Poke it with a Stick -- the only record by Louisville legends Your Food -- is a sui generis gem of the American underground, now faithfully reissued for the first time by Drag City. Recorded in 1983 by four scarecrows from Kentucky subsisting largely on cheap beer and baked beans, the album is a burbling burgoo of hypnotic rhythm, uncoiling tension, and sharp invective -- a proud bastard of post-punk royalty.
In the fall of 1981, the residents of 1069, Louisville's original punk house, began to spy two teenagers lurking outside the decrepit environs. Eventually the teens grew bold enough to approach, and soon John Bailey and Wolf Knapp, were learning guitar and bass in the trashed rehearsal space within. Charles Schultz, who had been the drummer for Louisville's recently defunct Dickbrains (a band described by the Village Voice as freaky weirdos who couldn't fit in if they tried) started playing with John and Wolf. Douglas Maxson, the Dickbrains male singer, was lured back from New York with the promise of beer and cigarettes, and soon Your Food was playing weekly shows at the local Beat Club, mostly for free beer.
Financed by a Pell Grant and what little cash the band could scrounge, the album was cut largely live in the studio by a guy who usually recorded church groups, and self-released on the band's own Screaming Whoredog label. The prevailing themes of restlessness and isolation are palpable in songs like opener "Leave," where ennui morphs into dark comic fantasy. The punk funk of "Don't Be" fits perfectly with the downtown NYC groove of bands like ESG and Bush Tetras.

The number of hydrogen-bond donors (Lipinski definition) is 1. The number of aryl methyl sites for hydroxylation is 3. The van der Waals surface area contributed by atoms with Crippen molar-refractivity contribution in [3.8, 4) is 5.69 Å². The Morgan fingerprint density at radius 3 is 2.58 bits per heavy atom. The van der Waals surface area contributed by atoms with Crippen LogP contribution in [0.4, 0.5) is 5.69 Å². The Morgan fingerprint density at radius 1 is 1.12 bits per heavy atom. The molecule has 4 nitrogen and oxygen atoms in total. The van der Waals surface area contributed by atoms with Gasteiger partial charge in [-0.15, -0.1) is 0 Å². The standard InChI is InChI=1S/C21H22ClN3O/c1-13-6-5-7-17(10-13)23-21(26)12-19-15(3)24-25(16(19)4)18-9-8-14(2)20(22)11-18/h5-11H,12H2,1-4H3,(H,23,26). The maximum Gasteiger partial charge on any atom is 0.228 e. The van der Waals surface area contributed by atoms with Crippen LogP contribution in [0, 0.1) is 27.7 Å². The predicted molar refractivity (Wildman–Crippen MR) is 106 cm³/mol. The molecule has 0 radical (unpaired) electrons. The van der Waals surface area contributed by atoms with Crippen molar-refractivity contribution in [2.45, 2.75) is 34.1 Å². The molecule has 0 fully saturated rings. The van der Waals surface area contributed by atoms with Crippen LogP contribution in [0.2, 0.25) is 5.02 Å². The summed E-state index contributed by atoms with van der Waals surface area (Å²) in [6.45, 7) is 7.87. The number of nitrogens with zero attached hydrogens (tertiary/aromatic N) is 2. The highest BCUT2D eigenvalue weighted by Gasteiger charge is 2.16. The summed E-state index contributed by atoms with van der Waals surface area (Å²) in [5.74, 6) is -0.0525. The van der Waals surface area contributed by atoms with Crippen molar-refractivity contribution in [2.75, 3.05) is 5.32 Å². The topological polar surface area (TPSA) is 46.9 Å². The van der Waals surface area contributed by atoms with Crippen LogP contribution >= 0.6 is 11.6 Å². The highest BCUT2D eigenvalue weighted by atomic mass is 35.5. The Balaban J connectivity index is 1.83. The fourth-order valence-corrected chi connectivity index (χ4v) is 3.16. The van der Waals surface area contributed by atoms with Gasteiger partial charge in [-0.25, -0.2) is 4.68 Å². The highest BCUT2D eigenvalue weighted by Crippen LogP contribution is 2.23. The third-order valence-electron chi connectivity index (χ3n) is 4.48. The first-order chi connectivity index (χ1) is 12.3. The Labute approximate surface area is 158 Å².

It was a golden age, but a waning one, an adolescent state before hope or commercial prospect or any plan for the future. Your Food managed three short tours in a world before cell phones, social media, or global positioning, and earned the admiration of the few who heard them. But, it all came to a spectacularly bitter end on the side of some frozen, forlorn highway in West Virginia. After the van broke down three times in four days, the band called it quits. Add this essential reissue to your collection on March 23rd!